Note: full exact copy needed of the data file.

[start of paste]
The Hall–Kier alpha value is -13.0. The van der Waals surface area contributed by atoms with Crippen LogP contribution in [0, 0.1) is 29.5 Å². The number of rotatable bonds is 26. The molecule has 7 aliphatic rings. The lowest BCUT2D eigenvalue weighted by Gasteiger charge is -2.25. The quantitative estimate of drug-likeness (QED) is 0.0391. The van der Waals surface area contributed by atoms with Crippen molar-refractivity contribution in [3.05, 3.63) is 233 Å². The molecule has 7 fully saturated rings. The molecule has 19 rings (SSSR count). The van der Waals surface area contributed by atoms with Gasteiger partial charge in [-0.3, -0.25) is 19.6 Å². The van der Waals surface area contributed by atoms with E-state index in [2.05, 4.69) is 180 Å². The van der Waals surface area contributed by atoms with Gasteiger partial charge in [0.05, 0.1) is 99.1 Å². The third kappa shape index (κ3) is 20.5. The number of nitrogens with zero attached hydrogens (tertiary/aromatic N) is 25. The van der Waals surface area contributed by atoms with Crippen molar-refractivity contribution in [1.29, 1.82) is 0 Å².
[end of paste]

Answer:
The Hall–Kier alpha value is -13.0. The van der Waals surface area contributed by atoms with Crippen LogP contribution in [0, 0.1) is 29.5 Å². The number of rotatable bonds is 26. The molecule has 7 aliphatic rings. The lowest BCUT2D eigenvalue weighted by Gasteiger charge is -2.25. The quantitative estimate of drug-likeness (QED) is 0.0391. The van der Waals surface area contributed by atoms with Crippen molar-refractivity contribution in [3.05, 3.63) is 233 Å². The molecule has 7 fully saturated rings. The molecule has 19 rings (SSSR count). The van der Waals surface area contributed by atoms with Gasteiger partial charge in [-0.3, -0.25) is 19.6 Å². The van der Waals surface area contributed by atoms with E-state index in [2.05, 4.69) is 180 Å². The van der Waals surface area contributed by atoms with Gasteiger partial charge in [0.05, 0.1) is 99.1 Å². The third kappa shape index (κ3) is 20.5. The number of nitrogens with zero attached hydrogens (tertiary/aromatic N) is 25. The van der Waals surface area contributed by atoms with Crippen molar-refractivity contribution in [1.29, 1.82) is 0 Å².